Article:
Once again, Barringer reminds us to love soldiers, for they are willing to lay down their lives for us.  He is moved by the welcoming home of soldiers, and encourages it.  However, he says, what if we gave nonviolent missionaries that same kind of passionate welcome?  Why do missionaries sent to dangerous locales not get the attention upon their return that soldiers get?  Their mission is far more noble.  Courage, loyalty, discipline, sacrifice—these are all noble virtues that soldiers are asked to have that Christians must have.  We must not dishonor those virtues just because we do not honor killing in the name of freedom.

As Christians, our understanding of death and violence must be rooted in the Cross:
“And having disarmed the powers and authorities,
he made a public spectacle of them,
triumphing over them by the cross.” -Col. 2:15

The cross, an instrument of execution—instead of being used by Jesus to deliver freedom, he submitted to it to deliver freedom.  In doing so he disarmed all power and authority in this world.  He embarrassed those who celebrate power through military might. He beat them.  By having a well-trained army who bravely take lives?  By enduring death and coming out alive.  By resurrection.  By life everlasting.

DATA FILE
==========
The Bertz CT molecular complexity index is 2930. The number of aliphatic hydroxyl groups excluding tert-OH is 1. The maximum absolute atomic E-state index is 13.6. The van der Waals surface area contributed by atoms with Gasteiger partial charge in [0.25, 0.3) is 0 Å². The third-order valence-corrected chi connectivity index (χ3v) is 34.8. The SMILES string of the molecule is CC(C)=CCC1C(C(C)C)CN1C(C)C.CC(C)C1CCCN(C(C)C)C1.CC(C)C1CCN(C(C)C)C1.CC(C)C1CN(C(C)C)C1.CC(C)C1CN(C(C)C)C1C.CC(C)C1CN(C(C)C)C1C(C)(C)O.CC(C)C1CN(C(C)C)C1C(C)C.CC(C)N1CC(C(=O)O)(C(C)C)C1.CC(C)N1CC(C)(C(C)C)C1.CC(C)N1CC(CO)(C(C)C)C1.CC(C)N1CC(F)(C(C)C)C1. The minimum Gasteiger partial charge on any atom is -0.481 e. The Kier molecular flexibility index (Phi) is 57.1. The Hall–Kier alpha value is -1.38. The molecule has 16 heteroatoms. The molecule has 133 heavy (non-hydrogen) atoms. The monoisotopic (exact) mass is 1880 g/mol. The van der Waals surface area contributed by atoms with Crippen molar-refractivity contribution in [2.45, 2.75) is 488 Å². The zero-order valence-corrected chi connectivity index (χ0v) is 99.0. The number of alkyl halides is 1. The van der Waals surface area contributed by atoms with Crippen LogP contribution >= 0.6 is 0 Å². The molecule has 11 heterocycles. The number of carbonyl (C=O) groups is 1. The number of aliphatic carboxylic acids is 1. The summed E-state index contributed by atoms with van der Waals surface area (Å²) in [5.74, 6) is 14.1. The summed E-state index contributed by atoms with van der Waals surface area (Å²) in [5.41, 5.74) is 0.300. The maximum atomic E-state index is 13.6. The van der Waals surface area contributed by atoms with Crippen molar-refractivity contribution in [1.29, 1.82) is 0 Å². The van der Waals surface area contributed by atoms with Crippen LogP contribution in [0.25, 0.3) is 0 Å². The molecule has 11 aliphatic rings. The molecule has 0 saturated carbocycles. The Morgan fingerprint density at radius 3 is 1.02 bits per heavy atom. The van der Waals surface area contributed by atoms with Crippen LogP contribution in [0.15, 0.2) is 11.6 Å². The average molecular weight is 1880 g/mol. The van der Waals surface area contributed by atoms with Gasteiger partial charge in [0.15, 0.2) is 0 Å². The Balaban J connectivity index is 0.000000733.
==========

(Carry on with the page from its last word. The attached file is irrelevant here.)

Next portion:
Because of this, Barringer asks this of us: “Please do not kill for me.”

I have to say that I ask the very same of you.  I am fully aware of what that means, what prestiges and securities and wealths and liberties I may lose as a result.  But none of them are to me worth killing another human being over.  Not one.  It is because of Christ that I see this.  You may tell me of the consequences, and if they come, so be it.  The kingdom loses nothing.  Not if it’s saints are true.